4. Pour the milk onto the espresso.

Latte history – where did it originate?

The addition of milk into coffee has been around since the 17th century when the stimulating effects of coffee were required but without the bitterness.

The distinction between cappuccino and latte, as the two have developed, is unclear, as they are so similar. In 1867, the term ‘caffè latte’ was used in novelist, playwright and literary critic William Dean Howells’ essay “Italian Journeys”, which was the first recorded use of the term in the English language.Since then, countries all over the world have applied their own adaptations to the drink. For example, in Spain, ‘café con leche’ (coffee with milk) is a popular drink.

Espresso

What is an espresso?

An espresso is coffee brewed at the highest pressure on an espresso machine. Water passes through the coffee bed and the grind size and dose of coffee needs to be set so that 9 bars of pressure can be attained. This will ensure that the water passes through in the correct amount of time to avoid under or over extraction. Under extracted espressos and very weak, with a cloudy colour and sour taste. This is when the water has passed through too quickly. Alternatively, coffee can taste very bitter and ashy, undesirable flavours like this is when the water has over cooked the coffee and passed through too slowly. Although preparing an espresso takes a lot of attention to detail, the main ‘recipe’ used can vary depending on what coffee you’re extracting. Typically, 18g of coffee is entered into the ground basket, and the overall weight of the espresso should be at least double that – 36g. Pulling a longer shot will dilute the coffee somewhat but could in fact help it to extract and reduce acidity.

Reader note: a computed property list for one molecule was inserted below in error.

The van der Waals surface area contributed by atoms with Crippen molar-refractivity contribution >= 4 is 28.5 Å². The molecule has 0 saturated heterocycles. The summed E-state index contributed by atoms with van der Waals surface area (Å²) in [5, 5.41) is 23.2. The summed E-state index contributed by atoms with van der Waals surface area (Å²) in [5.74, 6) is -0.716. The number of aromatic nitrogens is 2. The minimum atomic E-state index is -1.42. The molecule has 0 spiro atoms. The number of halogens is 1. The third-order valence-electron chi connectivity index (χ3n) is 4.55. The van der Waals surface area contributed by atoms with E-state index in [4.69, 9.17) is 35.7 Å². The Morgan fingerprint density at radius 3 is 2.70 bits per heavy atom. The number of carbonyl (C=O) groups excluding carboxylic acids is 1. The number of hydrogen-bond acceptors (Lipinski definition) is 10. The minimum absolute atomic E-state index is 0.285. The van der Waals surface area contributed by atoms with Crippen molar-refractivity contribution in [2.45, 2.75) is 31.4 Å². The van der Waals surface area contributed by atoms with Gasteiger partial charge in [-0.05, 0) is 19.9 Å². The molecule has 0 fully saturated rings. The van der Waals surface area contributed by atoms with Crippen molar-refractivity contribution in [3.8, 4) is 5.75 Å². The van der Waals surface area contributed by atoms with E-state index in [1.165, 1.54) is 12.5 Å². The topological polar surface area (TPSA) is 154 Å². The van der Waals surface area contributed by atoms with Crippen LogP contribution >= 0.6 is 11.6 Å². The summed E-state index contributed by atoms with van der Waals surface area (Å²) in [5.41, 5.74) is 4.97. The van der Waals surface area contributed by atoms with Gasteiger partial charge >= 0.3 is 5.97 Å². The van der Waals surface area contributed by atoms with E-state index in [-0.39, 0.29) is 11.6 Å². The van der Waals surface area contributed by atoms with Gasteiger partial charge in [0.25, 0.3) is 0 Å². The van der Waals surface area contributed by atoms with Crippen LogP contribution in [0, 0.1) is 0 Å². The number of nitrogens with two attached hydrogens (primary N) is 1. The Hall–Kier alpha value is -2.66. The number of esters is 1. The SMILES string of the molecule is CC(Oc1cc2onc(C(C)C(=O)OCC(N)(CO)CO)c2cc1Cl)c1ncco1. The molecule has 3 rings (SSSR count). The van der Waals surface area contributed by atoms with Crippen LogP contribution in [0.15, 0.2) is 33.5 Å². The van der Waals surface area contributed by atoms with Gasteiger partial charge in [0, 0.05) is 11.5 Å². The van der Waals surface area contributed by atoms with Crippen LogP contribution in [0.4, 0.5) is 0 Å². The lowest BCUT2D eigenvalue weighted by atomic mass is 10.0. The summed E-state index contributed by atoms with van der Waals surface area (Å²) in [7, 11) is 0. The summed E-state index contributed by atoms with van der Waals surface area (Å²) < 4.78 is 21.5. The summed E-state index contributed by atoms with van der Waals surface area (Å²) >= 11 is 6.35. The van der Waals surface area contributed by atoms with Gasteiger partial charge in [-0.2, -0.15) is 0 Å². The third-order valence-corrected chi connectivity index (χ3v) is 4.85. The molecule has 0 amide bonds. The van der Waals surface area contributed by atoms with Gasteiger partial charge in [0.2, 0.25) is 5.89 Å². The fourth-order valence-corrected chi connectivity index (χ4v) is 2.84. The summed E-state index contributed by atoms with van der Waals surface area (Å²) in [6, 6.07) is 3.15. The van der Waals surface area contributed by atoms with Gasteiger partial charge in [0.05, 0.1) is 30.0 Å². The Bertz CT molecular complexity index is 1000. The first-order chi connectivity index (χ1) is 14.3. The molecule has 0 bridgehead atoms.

How to make espresso without a machine

We’re going to be honest with you…homemade espresso without a machine won’t be the same as your local coffee shop order. It will be similar, and still a delicious, rich and strong drink, but not the same as a coffee machine espresso shot. But if you want to start enjoying homemade espressos, rather than relying on a barista, here’s how to do it using an aeropress

  1. Finely grind some coffee and add to the Aeropress.
  2. Add boiled water onto the coffee just above the number 2 mark.
  3. Immediately begin to plunge, the pressure will be greater due to the fine grind size.
  4. Push all of the water out through the filter.

Espresso history and origin – where it all started…

Angelo Moriondo was the first person to patent the design of his ‘steam-driven instant coffee beverage making device’ in 1884. It is said to be one of the earliest discoveries of the espresso machine. However, it was nothing like the machines we are used to in modern times. It only brewed in bulk, rather than individual shots, which was a slight inconvenience for individual use. In 1901, Luigi Bezzera made many improvements on this initial design and patented them, which he later went on to sell. Since then, espresso has become the base of many coffee beverages, and its popularity grew rapidly throughout the 1990s in the UK.

Americano

What is an americano?

An americano is a shot of espresso with hot water. It is often confused with filter coffee, but the two are very different. An americano is simply made with an espresso shot from an espresso machine and hot water. Filter coffee is made through a filtering process, such as Aeropress, Kalita, V60 drip method, Chemex or any other device that uses a filter.

How to make the perfect americano